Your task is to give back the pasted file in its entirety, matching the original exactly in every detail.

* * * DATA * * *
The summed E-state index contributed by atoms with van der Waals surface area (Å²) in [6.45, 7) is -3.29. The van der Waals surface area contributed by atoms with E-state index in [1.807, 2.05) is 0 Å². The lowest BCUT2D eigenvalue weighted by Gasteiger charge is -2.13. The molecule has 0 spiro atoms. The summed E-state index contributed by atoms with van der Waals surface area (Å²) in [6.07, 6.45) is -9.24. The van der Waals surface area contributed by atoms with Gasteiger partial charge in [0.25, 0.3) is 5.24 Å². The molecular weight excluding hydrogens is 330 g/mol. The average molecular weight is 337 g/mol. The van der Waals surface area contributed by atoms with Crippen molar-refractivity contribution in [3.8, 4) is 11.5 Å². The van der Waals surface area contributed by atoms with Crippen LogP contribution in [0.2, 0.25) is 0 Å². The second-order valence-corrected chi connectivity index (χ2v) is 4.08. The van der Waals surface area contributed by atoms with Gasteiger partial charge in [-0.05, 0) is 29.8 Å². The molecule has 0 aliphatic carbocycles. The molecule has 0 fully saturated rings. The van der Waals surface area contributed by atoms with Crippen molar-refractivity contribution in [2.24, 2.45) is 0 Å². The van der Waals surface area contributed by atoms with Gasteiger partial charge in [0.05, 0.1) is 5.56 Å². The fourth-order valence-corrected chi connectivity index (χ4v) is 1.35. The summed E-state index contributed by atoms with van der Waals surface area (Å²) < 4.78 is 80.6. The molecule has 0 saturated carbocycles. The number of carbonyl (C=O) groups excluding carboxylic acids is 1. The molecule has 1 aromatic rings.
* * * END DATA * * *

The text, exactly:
The summed E-state index contributed by atoms with van der Waals surface area (Å²) in [6.45, 7) is -3.29. The van der Waals surface area contributed by atoms with E-state index in [1.807, 2.05) is 0 Å². The lowest BCUT2D eigenvalue weighted by Gasteiger charge is -2.13. The molecule has 0 spiro atoms. The summed E-state index contributed by atoms with van der Waals surface area (Å²) in [6.07, 6.45) is -9.24. The van der Waals surface area contributed by atoms with Gasteiger partial charge in [0.25, 0.3) is 5.24 Å². The molecular weight excluding hydrogens is 330 g/mol. The average molecular weight is 337 g/mol. The van der Waals surface area contributed by atoms with Crippen molar-refractivity contribution in [3.8, 4) is 11.5 Å². The van der Waals surface area contributed by atoms with Crippen LogP contribution in [0.2, 0.25) is 0 Å². The second-order valence-corrected chi connectivity index (χ2v) is 4.08. The van der Waals surface area contributed by atoms with Gasteiger partial charge in [-0.05, 0) is 29.8 Å². The molecule has 0 aliphatic carbocycles. The molecule has 0 fully saturated rings. The van der Waals surface area contributed by atoms with Crippen molar-refractivity contribution in [2.24, 2.45) is 0 Å². The van der Waals surface area contributed by atoms with Gasteiger partial charge in [0.05, 0.1) is 5.56 Å². The fourth-order valence-corrected chi connectivity index (χ4v) is 1.35. The summed E-state index contributed by atoms with van der Waals surface area (Å²) < 4.78 is 80.6. The molecule has 0 saturated carbocycles. The number of carbonyl (C=O) groups excluding carboxylic acids is 1. The molecule has 1 aromatic rings.